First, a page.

For sure, it’s weird hearing McCartney gulp like Anthony Kiedis about witches and snitches on the jaunty “Queenie Eye,” but he’s been batting eyes at this indie-rock generation since Nigel Godrich forced him to play all the instruments in 2005. On 2007’s Memory Almost Full, he successfully made an album about aging, inverting Hot Hot Heat’s anxious bounce on “Ever Present Past” and the dissonant whomp of Led Zeppelin’s “Kashmir” on the amazing “Nod Your Head,” both looking death square, if whimsically in the eye. He’s starting to get the hang of this past-digging, as the best thing on New is the folksy, petulant “Early Days,” which he wants us youngsters to know he lived through. There’s nothing as good as “Coming Up” on this surprisingly strong power-pop album, but the harpsichord shuffle “New” and um, McCartneyesque “Save Us” successfully if predictably bridge the gap between his mastery of his own invented phrasing and recent updates like say, Spoon. Weirder is the industrial pound of “Appreciate,” which sounds like Andy Partridge from XTC guesting on a recent Pet Shop Boys album. Old people, amirite?
Four Tet – Beautiful Rewind (Text)
A techno legend so low-key that most would have to think about that designation for a moment, Kieran Hebden’s been rumored to be avant-dubstep/trip-hop revival progenitor Burial for so long that he’s gone ahead and followed his brilliant, beautiful, mature collection Pink with his greatest studio album, which you can damn bet is informed by his phantasmagoric rival. The beautiful “Unicorn,” pirate radio smash-up “Kool FM,” unspooling stutter of “Parallel Jalebi” and opening ghostly-vocal homage (to who else? Burial) “Gong” cut to the chase too quick for buildup-and-climax buffs that prefer past glitch peaks like Rounds and 2010’s sappy, simplistic There Is Love in You. But it’s the rare electronic album that’s over too fast, which in a world of too much music, is just enough.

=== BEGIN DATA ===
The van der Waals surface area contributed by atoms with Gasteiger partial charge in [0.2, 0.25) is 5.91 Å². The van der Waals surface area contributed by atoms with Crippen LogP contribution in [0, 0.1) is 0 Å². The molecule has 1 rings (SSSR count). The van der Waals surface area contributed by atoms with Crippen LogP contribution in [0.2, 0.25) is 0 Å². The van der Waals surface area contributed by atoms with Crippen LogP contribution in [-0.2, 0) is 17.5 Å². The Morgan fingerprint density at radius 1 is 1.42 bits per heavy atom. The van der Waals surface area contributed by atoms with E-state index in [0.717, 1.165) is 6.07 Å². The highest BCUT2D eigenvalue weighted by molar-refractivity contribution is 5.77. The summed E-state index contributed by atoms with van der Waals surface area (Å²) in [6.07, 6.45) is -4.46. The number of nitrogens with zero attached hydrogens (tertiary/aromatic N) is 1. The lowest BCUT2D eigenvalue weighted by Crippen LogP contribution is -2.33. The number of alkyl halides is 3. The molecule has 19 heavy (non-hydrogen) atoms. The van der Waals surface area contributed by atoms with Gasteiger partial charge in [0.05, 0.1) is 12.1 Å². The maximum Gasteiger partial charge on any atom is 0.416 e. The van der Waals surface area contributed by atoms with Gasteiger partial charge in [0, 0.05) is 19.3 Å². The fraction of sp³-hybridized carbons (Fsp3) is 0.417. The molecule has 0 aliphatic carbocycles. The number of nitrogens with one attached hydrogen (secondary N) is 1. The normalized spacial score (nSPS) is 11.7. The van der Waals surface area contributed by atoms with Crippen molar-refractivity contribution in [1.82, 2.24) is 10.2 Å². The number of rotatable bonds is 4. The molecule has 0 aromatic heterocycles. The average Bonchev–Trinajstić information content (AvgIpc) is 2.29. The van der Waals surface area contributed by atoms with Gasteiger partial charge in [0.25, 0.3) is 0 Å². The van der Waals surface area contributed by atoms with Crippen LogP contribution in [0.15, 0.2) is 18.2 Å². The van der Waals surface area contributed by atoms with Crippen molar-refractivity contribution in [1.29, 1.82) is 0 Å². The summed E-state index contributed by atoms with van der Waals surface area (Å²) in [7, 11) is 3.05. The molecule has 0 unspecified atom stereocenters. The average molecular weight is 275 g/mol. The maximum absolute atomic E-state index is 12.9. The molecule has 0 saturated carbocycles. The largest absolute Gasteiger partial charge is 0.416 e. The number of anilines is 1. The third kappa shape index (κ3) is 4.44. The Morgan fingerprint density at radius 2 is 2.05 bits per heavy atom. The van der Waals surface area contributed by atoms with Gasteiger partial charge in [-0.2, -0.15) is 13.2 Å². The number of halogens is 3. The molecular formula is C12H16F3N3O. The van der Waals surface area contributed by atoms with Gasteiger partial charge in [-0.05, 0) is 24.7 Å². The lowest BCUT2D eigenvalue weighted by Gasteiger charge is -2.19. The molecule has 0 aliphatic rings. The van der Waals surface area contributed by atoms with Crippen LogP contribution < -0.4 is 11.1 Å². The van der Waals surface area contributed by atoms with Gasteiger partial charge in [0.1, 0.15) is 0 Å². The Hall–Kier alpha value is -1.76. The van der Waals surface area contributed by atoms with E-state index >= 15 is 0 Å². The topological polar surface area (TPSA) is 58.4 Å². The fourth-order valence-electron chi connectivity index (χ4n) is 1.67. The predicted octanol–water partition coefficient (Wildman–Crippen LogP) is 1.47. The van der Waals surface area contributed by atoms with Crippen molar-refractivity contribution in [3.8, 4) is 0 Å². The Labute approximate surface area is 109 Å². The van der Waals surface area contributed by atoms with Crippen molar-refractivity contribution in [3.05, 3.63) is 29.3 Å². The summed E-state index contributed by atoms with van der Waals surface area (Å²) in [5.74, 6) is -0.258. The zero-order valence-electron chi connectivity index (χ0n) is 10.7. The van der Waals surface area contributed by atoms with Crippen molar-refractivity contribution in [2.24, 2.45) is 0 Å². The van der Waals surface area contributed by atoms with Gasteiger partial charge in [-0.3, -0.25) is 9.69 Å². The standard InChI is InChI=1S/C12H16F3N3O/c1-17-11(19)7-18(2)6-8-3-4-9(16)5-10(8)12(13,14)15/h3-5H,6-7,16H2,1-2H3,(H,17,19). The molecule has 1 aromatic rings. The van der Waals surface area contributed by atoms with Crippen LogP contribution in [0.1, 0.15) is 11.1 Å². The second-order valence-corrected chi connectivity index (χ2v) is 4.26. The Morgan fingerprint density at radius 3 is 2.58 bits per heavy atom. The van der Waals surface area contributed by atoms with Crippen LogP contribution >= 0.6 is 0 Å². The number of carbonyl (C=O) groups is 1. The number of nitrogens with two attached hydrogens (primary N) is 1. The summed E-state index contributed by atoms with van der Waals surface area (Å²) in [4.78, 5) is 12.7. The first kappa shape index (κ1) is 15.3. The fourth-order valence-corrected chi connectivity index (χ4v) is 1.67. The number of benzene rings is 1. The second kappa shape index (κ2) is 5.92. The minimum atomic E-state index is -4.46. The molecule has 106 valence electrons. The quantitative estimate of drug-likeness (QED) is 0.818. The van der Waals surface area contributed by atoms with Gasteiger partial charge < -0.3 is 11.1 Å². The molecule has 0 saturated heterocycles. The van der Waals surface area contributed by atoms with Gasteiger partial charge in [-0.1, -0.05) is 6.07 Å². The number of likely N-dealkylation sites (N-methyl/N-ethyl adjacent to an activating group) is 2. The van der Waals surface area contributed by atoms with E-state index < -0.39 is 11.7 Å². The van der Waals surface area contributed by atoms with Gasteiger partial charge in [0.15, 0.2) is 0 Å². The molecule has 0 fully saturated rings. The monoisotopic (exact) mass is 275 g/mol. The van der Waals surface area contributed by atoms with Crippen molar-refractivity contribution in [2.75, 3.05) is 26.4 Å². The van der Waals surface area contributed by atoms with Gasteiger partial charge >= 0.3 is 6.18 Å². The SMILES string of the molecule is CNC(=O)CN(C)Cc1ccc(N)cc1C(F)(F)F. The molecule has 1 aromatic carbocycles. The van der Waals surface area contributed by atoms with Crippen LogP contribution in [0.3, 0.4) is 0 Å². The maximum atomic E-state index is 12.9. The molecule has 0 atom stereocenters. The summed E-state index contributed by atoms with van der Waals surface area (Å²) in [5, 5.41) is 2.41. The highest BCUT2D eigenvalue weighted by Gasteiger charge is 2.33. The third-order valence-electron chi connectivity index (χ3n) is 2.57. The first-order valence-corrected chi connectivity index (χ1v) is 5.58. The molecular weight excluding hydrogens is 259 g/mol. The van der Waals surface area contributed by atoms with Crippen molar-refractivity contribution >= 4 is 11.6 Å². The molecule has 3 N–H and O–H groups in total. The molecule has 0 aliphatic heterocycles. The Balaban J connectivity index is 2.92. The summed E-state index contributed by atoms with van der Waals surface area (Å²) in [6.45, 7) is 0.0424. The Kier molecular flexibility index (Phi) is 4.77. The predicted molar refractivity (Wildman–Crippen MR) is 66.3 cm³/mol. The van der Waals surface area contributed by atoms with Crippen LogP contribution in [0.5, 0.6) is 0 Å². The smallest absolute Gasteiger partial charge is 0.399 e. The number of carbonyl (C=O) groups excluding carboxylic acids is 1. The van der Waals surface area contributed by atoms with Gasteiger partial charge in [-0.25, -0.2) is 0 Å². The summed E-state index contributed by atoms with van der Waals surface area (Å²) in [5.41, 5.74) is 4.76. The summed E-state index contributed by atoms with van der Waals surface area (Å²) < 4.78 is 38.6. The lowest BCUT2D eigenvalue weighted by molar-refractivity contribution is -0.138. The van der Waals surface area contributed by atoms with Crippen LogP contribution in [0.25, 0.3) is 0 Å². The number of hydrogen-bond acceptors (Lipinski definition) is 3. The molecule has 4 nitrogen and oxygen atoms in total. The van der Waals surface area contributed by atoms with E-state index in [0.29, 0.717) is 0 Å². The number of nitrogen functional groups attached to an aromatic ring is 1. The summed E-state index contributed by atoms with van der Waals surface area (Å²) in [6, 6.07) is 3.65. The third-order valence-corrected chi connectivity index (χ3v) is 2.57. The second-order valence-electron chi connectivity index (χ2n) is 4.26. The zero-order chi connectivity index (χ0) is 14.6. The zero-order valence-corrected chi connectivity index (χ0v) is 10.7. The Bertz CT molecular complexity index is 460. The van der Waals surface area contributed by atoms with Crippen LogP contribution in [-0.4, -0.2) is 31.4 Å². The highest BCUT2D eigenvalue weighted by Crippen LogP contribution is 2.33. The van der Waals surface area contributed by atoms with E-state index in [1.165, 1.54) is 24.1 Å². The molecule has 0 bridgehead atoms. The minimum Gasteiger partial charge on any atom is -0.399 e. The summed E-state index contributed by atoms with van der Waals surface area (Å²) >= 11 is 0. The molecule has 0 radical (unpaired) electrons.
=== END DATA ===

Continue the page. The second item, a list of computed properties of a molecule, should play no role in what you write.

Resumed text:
Cults – Static (Columbia)
For some reason, the internet is surprised by this fuzz-soul indie duo’s “out-of-nowhere success,” i.e. a debut album that reached no. 52 with a Pitchfork bullet on a major label. The new one will sell more, and Pitchfork’s already rated it lower. The goodish, forgettable music remains static. “When I go forward/ You go backwards/ And somewhere we will meet,” once warned Thom Yorke. Cults indeed.
The Head and the Heart – Let’s Be Still (Sub Pop)
A more earthbound success story than Cults, these six NPR-friendly folkies sold 10K by themselves during the same Mumford-“Ho Hey” boom that launched the Avetts into Rick Rubin’s orbit, but they hewed closer to Fleet Foxes’ “timeless” mountain-echo feel and won a deal with the Foxes’ label. They make more than they break, with the tugging school-shooting elegy “Another Story” between strong openers “Homecoming Heroes” and “Summertime.” Their harmonies are welcome, they’re saving nothing, and it’s not hard to imagine Kings of Leon using their template if they ever decide to grow up.
Fall Out Boy – Pax Am Days (Island)
Thirteen minutes of low-rent, Ryan Adams-produced punk have been appended to the no-longer controversial title Save Rock and Roll. Not a bad separation—when you’re as normal as these suburban Chicago misfits, it can be cleansing to see how far pop you can go (and appearances from Elton to Big Sean proved Fall Out Boy had sensibilities to stretch), and then how punk they can possibly get. Patrick Stump’s a goofy fit for fake early-Replacements hardcore like one-minute tantrums like “American Made,” but the anthemic “Caffeine Cold” at 2:41 helps justify that “Midwestern emo revival” thing you might have intentionally ignored.